To overcome this hurdle and stay ahead of disruption, a broader perspective is required – one that goes beyond the traditional infrastructure model. It’s a view not limited to just a network topology or architecture discussion, but rather, one that looks to the opportunities made available through evolving technologies. Additionally, organizations must be able to use these emerging technology trends to drive business outcomes.
Raising the Bar
That’s why Cisco is evolving its certification program to ensure that candidates are prepared for new and changing job roles that unfold with emerging technologies.
Core technology expertise is essential, of course, but practical IT expertise in a single, siloed technology area is no longer a differentiator. IT professionals also must have a clear understanding of the evolving and disruptive technologies that are fueling innovation.
With this evolution of the career certification program, Cisco is ensuring IT professionals are equipped with the skills and education needed for evolving technologies such as Cloud, Internet of Things (IoT), and network programmability. Read More »
Tags: CCIE, CCNA, certification, education, learning, training
As the technology landscape continues its rapid transformation, those who work in the industry are faced with the constant challenge of keeping their skills up-to-date. To address the needs of professionals looking to build, assess and continually reinforce wireless technology or network design expertise throughout the spectrum of their career, we are announcing updates to three of our training and certification offerings: CCDA, CCDP and CCNA Wireless.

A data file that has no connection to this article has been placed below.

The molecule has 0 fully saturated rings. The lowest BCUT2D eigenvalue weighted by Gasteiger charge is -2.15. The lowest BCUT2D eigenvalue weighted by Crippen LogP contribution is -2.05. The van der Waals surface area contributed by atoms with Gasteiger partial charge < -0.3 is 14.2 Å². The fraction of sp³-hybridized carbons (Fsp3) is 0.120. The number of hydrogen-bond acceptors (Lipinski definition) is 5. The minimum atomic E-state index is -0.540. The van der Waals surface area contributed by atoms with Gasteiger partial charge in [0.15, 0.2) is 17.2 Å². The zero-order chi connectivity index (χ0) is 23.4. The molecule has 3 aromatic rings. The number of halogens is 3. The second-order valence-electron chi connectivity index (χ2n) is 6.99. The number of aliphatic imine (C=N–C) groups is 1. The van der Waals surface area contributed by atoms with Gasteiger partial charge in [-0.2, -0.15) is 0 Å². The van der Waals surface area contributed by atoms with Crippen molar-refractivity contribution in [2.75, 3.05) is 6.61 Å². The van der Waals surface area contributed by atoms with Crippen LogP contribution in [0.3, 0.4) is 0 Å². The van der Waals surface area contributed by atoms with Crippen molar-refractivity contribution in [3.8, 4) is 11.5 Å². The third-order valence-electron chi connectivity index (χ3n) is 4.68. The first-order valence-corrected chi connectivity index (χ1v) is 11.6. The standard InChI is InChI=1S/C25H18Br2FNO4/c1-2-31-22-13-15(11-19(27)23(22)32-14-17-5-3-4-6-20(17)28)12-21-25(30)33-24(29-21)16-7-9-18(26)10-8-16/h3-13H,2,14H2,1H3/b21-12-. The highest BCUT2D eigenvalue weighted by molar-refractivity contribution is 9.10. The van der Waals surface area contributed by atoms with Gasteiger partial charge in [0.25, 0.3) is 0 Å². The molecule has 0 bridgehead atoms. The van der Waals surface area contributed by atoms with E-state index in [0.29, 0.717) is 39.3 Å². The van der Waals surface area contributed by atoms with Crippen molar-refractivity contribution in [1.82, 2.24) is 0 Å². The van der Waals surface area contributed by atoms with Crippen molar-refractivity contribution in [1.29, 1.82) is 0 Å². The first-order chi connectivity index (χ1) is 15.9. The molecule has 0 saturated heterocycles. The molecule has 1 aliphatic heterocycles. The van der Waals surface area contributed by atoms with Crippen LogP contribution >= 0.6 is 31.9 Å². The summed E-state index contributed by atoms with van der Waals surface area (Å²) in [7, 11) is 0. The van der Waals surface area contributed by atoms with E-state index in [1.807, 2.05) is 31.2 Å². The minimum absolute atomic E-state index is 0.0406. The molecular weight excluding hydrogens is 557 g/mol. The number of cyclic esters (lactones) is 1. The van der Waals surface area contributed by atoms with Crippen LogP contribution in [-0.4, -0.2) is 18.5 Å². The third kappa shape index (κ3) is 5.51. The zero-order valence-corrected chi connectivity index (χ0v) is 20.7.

Designing Tomorrow’s Networks
Enterprise environments require networks designed for performance, availability and scalability with the flexibility to meet rapidly evolving demands. Skilled IT professionals are needed to plan, design and optimize today’s enterprise networks. Cisco’s Design certifications drive successful business outcomes by building and validating end-to-end network design skills.
The new training courses we are introducing teach Cisco network design principles that apply to enterprises of all sizes. This update to the curriculum extends the design perspective across all segments of Cisco’s Enterprise Network architectures while adding focus on new and evolving technologies such as services virtualization and programmable controller based architectures. The updated training and certification offerings are: